Over the past weeks, northern Vancouver Island has been awash in eggs.
With restaurants closed, the usual egg deliveries are being donated to Nanaimo-based Loaves and Fishes food bank. Loaves and Fishes travels up island a few times a month to share the bounty with north Island communities.
The seniors centres, schools and food banks have been passing on the eggs with wild abandon. Which raises a question: how can a small town use up so many eggs?
The Gazette spoke to some of the people hawking the free donations around town to find out their favourite ways to eat eggs. Port Hardyans have strong opinions about eggs, whether they should be hard or runny, made into desserts or breakfast — and whether fried eggs can count for dinner!
Here’s a round-up of some of the best ideas the Gazette gathered. The recipes below are loose instructions, and almost any ingredient can be substituted with what’s on hand.
Let us know if we missed your favourite.
Whisk eggs in a bowl with shredded cheese, diced ham or bacon, diced bell peppers and salt & pepper. Bake in greased muffin tins until the eggs set. Egg bites freeze well, so make them ahead of time and re-heat for easy breakfast snacks.
Frittata (or Crustless Quiche)
Whisk eggs with heavy cream and set aside. Chop all the veggies you like: spinach, kale, tomatoes, peppers, broccoli, potatoes, mushrooms, onions, it all works. Start cooking them in a skillet. Once the veggies start to soften, add minced garlic and fresh herbs for a minute or so. Add a layer of shredded cheese, let it start to melt. Pour the egg and cream mixture on top and cook until the eggs set. If you have an oven-proof pan, you can finish it in the oven.
Poached Eggs on Salmon
Canned salmon was included in the Loaves & Fishes delivery this week, which is delicious on toast with a poached egg. Gently crack an egg into simmering water and cook four minutes for a runny yolk, five for a harder yolk. In the meantime, toast bread and spread with canned salmon. Scoop the eggs out with a slotted spoon, plop onto the toast, sprinkle with salt & pepper. (Soft boiled eggs is another great option here that’s a bit easier.)
Eggs aren’t the main ingredient here, but they are critical. For a graham cracker crumb crust, mix two cups of graham crumbs, two tablespoons sugar and ⅔ cup butter. Press into a spring-form pan. For the filling, beat three packages of cream cheese with a cup of sugar, and one teaspoon vanilla extract. One at at time, beat in three eggs. Pour the filling over the crust and bake at 350F for 35-45 minutes. Let it cool completely before serving. Try adding flavours to the mix, like berries, cocoa or lemon zest.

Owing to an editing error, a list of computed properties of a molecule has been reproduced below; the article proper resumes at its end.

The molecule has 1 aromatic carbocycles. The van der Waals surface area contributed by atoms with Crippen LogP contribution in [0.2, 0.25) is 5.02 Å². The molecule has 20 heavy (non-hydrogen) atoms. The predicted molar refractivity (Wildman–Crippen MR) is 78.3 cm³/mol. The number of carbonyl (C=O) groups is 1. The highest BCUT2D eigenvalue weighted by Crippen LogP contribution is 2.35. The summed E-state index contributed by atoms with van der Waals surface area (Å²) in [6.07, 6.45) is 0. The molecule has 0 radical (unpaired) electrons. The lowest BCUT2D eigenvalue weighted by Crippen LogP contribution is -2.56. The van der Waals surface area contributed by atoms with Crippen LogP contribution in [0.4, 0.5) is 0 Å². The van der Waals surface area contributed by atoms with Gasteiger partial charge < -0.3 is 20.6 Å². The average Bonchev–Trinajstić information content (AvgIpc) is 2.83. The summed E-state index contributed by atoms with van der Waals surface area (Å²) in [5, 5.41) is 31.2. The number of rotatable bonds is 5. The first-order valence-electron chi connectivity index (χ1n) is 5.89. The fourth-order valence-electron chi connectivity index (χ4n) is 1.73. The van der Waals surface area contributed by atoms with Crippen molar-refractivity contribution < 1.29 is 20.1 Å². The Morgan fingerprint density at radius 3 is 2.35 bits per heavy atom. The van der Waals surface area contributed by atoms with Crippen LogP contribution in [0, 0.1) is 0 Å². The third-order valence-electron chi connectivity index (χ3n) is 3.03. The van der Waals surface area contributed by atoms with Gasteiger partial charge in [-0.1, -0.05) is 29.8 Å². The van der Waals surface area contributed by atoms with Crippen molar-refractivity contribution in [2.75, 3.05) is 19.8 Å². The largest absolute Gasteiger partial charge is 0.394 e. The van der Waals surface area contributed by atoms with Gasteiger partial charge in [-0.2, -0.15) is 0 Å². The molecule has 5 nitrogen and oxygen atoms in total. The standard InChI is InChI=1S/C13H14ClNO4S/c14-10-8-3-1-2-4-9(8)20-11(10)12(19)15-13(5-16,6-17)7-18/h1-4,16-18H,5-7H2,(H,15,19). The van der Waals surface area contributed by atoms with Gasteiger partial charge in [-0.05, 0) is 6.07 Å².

Many seniors have been using this trick to preserve eggs: boil the eggs until hard — about 10 minutes — peel, and pop into a jar of pickle juice (after the pickles are finished). Feel free to add garlic cloves or dill stalks to get more flavour.
Meringue pie topping
This recipe is not the easiest, but the payoff is huge. Separate the egg whites from two eggs (save the yolks for garlic aïoli sauce) and beat them on high in a bowl with a pinch of salt until they get frothy. A little at a time, add four tablespoons of sugar. Keep beating with a mixer until stiff peaks form. Separately make a pie (recipe not included here). Spoon meringue over the pie, fluffing it into peaks. Bake at 350F for about 12 minutes until the tops are browned. Meringue can also be baked without a pie. Scoop six to eight heaps of meringue onto a cookie sheet, fluffing the tops. Bake the same. Voila! It’s egg-white cookies.
Garlic Aïoli Dipping Sauce
In a blender or food processor, combine two garlic cloves, two egg yolks, a tablespoon of lemon juice, a half-teaspoon of mustard and a pinch of salt. Slowly add a half-cup of olive oil to the blender. Serve as a dipping sauce for fresh veggies.
Beat eggs and milk — just over half a cup of milk to every two eggs, but it doesn’t need to be precise. Add pinches of cinnamon, nutmeg and vanilla extract. Soak bread slices in the egg batter. Melt butter in a frying pan and transfer the egg-soaked bread. Fry on both sides until golden. Serve hot with icing sugar, maple syrup or fresh fruit.
Fry an egg to your liking, and don’t let anyone tell you otherwise, whether runny, hard or somewhere in the middle. Toast bread and spread with butter or mayonnaise. Add slices of cheese, tomatoes, lettuce, fried bacon, avocado, alfalfa sprouts – or none of that! Transfer the egg to your sandwich and season with salt, pepper and your favourite hot sauce.
Egg Smear (a.k.a. Egg Salad)
Boil and peel eggs, mash together with mayonnaise, lots of chopped chives or dill, thinly sliced red onions and a touch of mustard.
Serve alone on bread, or make a full sandwich with cheese, tomatoes and lettuce. If you’re still overwhelmed with too many eggs around, you can crack them into ice cube trays and freeze them to use at your leisure.
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